I’ve mentioned the Six Nations governance model before, as described in the book, Systems Thinking: Managing Chaos and Complexity, and am trying to align this with industrial-age corporations. Basically, I’m wondering how this pre-industrial governance structure could be used today. The author describes how it recently worked for the Oneida Nation. Could it be used elsewhere, or does it need a certain culture?
The Six Nations culture had given specific roles to its member tribes, namely Wolves (Pathfinders); Turtles (Problem Formulators); Bears (Problem Solvers). Solving problems (AKA governance) went like this:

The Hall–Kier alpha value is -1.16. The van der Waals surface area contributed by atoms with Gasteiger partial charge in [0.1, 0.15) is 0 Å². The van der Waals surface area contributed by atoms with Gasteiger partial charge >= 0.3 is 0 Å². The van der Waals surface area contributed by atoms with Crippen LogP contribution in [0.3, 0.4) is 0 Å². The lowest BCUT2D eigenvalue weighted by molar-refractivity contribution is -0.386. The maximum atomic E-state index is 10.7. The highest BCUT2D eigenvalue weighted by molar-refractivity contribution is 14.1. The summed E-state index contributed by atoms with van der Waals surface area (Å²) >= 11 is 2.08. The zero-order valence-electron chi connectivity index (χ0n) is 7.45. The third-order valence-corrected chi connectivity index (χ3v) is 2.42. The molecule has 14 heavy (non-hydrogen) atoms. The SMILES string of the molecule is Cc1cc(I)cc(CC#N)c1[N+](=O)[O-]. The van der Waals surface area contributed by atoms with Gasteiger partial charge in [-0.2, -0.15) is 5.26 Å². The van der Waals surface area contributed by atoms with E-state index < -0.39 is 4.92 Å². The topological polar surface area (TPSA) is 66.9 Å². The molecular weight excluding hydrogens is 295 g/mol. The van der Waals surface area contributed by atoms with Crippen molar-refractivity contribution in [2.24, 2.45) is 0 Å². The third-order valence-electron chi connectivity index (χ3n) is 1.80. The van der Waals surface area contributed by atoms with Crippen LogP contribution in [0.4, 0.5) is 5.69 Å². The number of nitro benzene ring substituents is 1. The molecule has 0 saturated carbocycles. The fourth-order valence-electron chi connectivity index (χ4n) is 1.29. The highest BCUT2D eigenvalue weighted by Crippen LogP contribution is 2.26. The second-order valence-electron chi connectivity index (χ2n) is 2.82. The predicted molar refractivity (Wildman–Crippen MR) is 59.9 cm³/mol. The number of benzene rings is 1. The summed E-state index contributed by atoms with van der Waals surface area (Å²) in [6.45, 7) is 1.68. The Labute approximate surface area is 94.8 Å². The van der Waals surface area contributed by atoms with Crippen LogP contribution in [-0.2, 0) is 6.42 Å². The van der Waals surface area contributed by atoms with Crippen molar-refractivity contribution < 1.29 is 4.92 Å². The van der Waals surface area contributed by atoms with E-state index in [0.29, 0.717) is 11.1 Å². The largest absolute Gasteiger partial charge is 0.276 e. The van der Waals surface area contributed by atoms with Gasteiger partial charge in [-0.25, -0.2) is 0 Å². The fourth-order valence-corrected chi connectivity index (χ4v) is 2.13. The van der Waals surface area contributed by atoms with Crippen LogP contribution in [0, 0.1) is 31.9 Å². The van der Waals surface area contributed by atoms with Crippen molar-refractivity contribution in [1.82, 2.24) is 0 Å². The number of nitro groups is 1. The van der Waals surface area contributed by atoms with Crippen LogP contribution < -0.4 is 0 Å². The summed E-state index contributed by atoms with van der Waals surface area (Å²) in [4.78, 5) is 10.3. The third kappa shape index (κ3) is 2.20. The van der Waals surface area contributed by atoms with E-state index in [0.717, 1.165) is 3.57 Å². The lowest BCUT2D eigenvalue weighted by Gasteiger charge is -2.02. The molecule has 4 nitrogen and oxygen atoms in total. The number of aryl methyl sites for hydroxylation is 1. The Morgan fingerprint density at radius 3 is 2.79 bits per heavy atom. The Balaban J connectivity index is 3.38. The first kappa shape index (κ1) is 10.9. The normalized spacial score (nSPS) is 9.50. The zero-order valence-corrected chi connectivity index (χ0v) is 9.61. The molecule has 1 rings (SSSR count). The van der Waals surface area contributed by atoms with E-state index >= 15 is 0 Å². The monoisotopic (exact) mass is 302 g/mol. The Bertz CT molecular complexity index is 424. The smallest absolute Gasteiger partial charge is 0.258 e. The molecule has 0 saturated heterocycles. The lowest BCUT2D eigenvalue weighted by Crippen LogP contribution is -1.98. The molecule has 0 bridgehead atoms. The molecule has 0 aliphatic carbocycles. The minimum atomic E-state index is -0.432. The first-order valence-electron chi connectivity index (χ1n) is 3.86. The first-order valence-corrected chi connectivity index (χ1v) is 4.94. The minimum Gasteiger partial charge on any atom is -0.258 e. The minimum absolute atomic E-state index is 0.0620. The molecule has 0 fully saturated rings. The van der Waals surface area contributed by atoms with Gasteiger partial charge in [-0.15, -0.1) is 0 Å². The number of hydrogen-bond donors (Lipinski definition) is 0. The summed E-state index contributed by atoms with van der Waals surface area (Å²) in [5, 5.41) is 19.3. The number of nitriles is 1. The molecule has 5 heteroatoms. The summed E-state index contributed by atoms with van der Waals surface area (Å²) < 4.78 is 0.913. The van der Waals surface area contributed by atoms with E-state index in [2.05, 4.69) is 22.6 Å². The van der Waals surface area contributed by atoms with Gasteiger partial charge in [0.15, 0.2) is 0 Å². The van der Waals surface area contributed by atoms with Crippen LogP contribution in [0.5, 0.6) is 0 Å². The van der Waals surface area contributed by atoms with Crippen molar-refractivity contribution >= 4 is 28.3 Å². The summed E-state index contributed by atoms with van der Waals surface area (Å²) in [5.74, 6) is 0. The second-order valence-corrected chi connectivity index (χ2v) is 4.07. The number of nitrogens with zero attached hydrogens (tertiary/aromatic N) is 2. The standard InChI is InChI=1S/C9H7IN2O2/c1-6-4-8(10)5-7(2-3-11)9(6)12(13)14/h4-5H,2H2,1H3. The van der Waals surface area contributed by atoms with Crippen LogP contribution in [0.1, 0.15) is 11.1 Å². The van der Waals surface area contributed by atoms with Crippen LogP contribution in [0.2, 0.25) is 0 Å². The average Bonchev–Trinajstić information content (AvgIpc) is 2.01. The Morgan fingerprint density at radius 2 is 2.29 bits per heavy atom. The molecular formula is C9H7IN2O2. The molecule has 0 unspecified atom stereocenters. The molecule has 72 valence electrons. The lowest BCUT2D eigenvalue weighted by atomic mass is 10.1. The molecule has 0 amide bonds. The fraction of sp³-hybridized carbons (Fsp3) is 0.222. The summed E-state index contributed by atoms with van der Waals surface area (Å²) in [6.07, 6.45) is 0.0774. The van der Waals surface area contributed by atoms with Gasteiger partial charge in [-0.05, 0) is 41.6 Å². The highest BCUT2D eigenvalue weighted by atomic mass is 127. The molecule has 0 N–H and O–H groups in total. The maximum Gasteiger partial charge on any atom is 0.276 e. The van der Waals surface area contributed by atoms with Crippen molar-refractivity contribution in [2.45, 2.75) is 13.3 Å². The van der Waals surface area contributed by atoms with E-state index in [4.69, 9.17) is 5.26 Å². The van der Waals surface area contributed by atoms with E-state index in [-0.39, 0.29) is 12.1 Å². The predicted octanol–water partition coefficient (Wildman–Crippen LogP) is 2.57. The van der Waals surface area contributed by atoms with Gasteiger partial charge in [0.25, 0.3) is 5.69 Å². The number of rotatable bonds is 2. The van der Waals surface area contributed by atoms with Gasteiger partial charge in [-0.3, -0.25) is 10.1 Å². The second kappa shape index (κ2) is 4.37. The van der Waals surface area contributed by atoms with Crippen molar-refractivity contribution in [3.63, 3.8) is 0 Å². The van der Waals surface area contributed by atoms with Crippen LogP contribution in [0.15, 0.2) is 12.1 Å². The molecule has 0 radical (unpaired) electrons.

- Wolves – Set direction, and identify relevant issues
- Turtles – Define the problems
- Bears – Generate alternatives and recommend solutions
- Turtles – Check on the potency of the recommended solutions
- Wolves – Integrate the solutions, keep the records, communicate the decisions
Could this be incorporated into a legal corporate structure (for profit or non-profit) and if so, would it differ from a governance structure with a Board of Directors, CEO and various executives?
The advantages I see with this governance model is that power is distributed but the roles are clear. It also builds in peer reflection through the process.